The business case has been made and you've appointed your project resources for cloud migration. It's now time to scope and plan your migration. Moving your Enterprise IT workloads to the public cloud is a big decision and immediately alters the way you operate your business. It has to be approached strategically and shouldn't to be taken lightly. There are many benefits to cloud IT, but you must carefully deliberate and plan. The wrong decision is going to cost you in more ways than you care to calculate.
Many thoughts must have cluttered your mind such as, which of the cloud service providers best meets your needs? How would you calculate the cost of cloud migration and operation? How can you ensure service continuity during and after the move? What kind of security measures should you take and what do you need to prepare for? How can you ascertain regulatory compliance? There are many more questions that you should answer prior to migrating to the cloud.
In this article, we will discuss few of the most pressing issues to consider when planning the move.
Private, public or hybrid?
One of the first things to decide when migrating to cloud is whether you will go private, public or hybrid.
On a private cloud, you will have a dedicated infrastructure for your business, managed either by your teams or third-party providers. Your organization will have its own dedicated hardware, running on your private network, and located on or off premises.
A public cloud provides its services over a network that is not your private one and it is available for others to use. Usually it is off-site and provides a pay-per-usage billing model that could result in a cheaper solution, once it efficiently shares resources over the various customers.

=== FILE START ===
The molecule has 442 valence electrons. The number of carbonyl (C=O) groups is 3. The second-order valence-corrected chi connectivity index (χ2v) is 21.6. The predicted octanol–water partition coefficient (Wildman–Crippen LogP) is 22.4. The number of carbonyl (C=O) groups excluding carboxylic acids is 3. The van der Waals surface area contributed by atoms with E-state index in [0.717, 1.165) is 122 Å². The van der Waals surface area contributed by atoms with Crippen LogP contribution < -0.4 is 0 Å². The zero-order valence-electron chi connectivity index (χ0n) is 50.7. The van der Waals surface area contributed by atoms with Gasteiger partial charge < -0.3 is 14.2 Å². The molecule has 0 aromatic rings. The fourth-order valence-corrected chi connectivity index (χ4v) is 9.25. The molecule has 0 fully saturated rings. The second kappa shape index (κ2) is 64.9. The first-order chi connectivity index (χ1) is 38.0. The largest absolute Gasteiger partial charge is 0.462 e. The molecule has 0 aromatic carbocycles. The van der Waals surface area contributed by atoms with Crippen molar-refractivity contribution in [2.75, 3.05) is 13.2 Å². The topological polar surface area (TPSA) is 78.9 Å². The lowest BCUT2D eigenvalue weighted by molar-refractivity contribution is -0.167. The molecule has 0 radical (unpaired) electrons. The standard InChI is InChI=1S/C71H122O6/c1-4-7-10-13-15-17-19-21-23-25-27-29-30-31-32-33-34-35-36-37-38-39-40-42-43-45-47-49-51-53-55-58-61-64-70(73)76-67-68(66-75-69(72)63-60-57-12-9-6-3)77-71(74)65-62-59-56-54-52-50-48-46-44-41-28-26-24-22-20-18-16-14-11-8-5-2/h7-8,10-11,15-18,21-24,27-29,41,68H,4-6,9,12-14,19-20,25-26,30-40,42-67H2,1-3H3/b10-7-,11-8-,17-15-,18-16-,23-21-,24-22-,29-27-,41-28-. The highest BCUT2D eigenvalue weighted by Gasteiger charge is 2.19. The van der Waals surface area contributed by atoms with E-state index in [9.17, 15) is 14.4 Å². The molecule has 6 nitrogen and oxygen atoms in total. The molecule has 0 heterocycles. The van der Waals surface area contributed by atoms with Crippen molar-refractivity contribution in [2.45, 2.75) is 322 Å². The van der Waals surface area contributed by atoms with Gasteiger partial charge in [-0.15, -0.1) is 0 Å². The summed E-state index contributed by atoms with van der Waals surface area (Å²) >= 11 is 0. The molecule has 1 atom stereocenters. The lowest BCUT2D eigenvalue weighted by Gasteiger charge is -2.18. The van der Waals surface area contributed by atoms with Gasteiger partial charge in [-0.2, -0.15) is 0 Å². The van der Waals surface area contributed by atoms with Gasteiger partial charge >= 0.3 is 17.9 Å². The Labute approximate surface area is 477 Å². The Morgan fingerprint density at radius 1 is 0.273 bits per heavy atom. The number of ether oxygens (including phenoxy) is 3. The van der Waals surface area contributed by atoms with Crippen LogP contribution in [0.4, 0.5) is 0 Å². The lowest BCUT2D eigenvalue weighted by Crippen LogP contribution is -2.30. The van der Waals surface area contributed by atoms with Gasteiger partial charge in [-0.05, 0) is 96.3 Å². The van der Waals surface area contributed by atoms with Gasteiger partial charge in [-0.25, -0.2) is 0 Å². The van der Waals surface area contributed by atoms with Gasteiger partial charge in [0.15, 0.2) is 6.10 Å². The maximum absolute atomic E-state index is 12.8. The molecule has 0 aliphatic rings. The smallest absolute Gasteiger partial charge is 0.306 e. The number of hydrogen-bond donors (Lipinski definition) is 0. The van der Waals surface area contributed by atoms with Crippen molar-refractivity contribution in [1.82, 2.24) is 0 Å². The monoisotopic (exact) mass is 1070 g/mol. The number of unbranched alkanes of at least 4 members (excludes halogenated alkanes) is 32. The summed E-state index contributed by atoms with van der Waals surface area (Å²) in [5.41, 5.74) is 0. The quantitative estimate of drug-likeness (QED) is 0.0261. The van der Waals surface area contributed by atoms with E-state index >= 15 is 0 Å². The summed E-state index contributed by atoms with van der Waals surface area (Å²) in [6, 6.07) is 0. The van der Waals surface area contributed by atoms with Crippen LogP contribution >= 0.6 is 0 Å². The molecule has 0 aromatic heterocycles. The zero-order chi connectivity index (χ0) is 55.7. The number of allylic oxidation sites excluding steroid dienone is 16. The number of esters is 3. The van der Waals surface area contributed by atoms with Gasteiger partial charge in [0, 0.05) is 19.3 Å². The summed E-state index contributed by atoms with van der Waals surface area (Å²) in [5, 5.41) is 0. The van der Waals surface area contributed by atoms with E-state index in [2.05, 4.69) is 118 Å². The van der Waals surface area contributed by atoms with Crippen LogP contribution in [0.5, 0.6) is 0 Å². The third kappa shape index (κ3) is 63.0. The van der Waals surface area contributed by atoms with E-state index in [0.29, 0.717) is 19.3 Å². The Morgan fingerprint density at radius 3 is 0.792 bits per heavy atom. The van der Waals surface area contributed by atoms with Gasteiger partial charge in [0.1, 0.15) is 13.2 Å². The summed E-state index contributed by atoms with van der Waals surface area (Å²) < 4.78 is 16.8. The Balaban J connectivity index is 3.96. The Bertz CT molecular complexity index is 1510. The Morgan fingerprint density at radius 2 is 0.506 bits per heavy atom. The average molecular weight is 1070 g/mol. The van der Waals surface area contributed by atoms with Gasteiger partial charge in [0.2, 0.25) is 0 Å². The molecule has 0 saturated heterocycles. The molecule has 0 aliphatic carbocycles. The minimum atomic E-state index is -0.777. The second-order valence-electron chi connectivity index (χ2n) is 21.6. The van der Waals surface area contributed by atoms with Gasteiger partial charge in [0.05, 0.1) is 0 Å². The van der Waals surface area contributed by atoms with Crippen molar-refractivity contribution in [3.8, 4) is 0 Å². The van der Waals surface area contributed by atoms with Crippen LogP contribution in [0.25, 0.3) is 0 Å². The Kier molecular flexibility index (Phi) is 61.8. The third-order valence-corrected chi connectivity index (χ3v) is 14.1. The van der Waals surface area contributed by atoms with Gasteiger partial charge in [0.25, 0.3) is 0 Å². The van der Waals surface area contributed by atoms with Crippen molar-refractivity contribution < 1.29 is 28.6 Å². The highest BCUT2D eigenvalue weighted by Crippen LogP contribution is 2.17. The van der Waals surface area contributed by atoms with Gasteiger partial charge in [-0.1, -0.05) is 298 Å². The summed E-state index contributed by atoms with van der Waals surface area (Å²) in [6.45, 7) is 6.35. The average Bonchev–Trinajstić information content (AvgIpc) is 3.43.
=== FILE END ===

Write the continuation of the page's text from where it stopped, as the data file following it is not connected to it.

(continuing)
Hybrid cloud combines your private or traditional information technology (IT) with a public cloud. Usually it is used to scale up and down your infrastructure systems to meet demand needs for seasonal businesses, spikes or financial closings, or to handle the application apart from the data storage, such as setting up the application layer in a public environment (for example a software as a service) while storing sensitive information in a private one.
Current infrastructure utilization
This is definitely one of the things you want to evaluate when considering a move to cloud. In traditional IT, businesses usually purchase their hardware based on utilization spikes in order to avoid issues when these scenarios occur. By doing that, organizations may end up with underutilized equipment, which could result in a huge waste of money. Taking a look at your performance and capacity reports can help you address these workloads on cloud and decide whether to release unused capacity for other workloads or simply move them over and avoid new investments.